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FCC Chairman Pai Pledges to Be More Transparent

Article Comments  3  

Feb 2, 2017, 12:12 PM   by Eric M. Zeman

FCC Chairman Ajit Pai today said he hopes to make the agency more transparent and accessible to the American public. Primarily, Pai wants to ensure that FCC documents are available earlier in the process ahead of votes and/or adoption by the Commission. "The text of a document that the FCC votes on at its monthly meetings is sent to Commissioners at least three weeks before the vote, but it isn't released publicly until after the vote takes place. This is precisely the opposite of transparency," said Pai. "The best that average Americans will get is selective disclosures authorized by the Chairman's Office. More often, the public is kept completely in the dark." Beginning immediately, Pai will make Notices of Proposed Rulemaking (NPRMs) and Reports and Order available to the public the same time they are given to Commissioners. This gives the public time to assess any proposed rules before the FCC discusses them. Pai is piloting this program to see how it works ahead of the Commission's scheduled Feb. 23 meeting. Pai also hopes to make sure all agenda items for monthly Commission meetings are available well in advance of this meetings. If these tests go well, Pai will make it FCC policy. "My goal is a simple but powerful one: equal access to the administrative process," concluded Pai.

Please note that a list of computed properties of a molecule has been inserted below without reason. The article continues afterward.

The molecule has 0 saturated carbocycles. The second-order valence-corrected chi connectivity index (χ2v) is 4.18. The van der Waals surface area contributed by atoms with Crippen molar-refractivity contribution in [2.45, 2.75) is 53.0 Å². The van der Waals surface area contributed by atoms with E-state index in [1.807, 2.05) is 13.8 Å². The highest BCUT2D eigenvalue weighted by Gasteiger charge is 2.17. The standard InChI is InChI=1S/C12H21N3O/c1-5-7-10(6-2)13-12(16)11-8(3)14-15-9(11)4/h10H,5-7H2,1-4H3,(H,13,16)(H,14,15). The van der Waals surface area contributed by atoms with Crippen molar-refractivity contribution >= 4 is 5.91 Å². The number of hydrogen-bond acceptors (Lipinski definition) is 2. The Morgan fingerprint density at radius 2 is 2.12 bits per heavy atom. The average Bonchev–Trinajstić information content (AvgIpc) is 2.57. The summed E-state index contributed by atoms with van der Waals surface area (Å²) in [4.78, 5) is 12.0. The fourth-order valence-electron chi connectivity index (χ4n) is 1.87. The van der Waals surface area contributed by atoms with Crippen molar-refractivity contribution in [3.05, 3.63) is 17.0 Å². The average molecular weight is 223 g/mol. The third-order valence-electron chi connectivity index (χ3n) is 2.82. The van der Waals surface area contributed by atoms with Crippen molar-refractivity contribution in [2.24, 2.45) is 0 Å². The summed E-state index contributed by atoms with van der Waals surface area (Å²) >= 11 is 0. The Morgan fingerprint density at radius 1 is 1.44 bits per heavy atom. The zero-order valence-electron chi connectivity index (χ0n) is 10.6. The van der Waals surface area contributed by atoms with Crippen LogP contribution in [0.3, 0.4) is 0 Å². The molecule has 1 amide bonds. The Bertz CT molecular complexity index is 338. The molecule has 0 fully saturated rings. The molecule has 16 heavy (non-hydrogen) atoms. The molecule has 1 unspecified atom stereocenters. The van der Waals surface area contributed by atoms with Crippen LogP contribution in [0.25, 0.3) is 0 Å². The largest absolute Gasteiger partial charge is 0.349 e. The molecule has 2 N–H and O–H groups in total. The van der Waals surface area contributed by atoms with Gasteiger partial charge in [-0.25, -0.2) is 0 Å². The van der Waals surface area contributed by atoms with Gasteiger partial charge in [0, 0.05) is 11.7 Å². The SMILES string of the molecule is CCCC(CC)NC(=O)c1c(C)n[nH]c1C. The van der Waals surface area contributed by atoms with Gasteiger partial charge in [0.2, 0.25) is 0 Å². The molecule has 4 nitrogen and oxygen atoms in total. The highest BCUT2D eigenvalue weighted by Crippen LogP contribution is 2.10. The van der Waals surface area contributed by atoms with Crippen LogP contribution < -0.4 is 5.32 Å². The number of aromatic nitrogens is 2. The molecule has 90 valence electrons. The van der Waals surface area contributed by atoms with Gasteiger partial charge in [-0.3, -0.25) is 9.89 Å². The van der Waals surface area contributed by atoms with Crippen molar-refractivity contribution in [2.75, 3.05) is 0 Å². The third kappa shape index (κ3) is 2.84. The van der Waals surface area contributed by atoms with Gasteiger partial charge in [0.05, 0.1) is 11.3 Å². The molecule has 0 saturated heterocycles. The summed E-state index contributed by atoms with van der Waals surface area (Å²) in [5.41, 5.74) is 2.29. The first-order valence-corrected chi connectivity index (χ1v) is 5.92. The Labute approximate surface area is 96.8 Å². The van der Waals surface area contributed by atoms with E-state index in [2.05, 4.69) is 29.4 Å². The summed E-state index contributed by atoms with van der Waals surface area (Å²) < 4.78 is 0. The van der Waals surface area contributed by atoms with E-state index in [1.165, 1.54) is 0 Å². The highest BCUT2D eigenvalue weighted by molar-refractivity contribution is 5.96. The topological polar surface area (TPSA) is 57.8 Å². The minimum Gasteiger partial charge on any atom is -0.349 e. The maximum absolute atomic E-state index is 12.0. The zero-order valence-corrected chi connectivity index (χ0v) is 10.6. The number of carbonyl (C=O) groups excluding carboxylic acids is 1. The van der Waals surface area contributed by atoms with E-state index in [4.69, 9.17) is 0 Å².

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Feb 6, 2017, 3:57 PM

What is the point?

Ajit Pai has already made it clear he prefers the interests of crony-capitalist, government endorsed monopolies over the American people. So, why pretend to be transparent when it's obvious you don't care?

Feb 2, 2017, 1:26 PM

Sweet, so you're gonna let the people know in advance...

when you're gonna screw them. They've already killed the set top box bill, and I imagine net neutrality is next. And I bet they will let every mega monopoly merger occur, to the detriment of customers.

Kudos Ajit Pai, Kudos.
I wasn't aware there was set top box bill, and here I thought cable companies were being nice about offering these free apps for subscribers.
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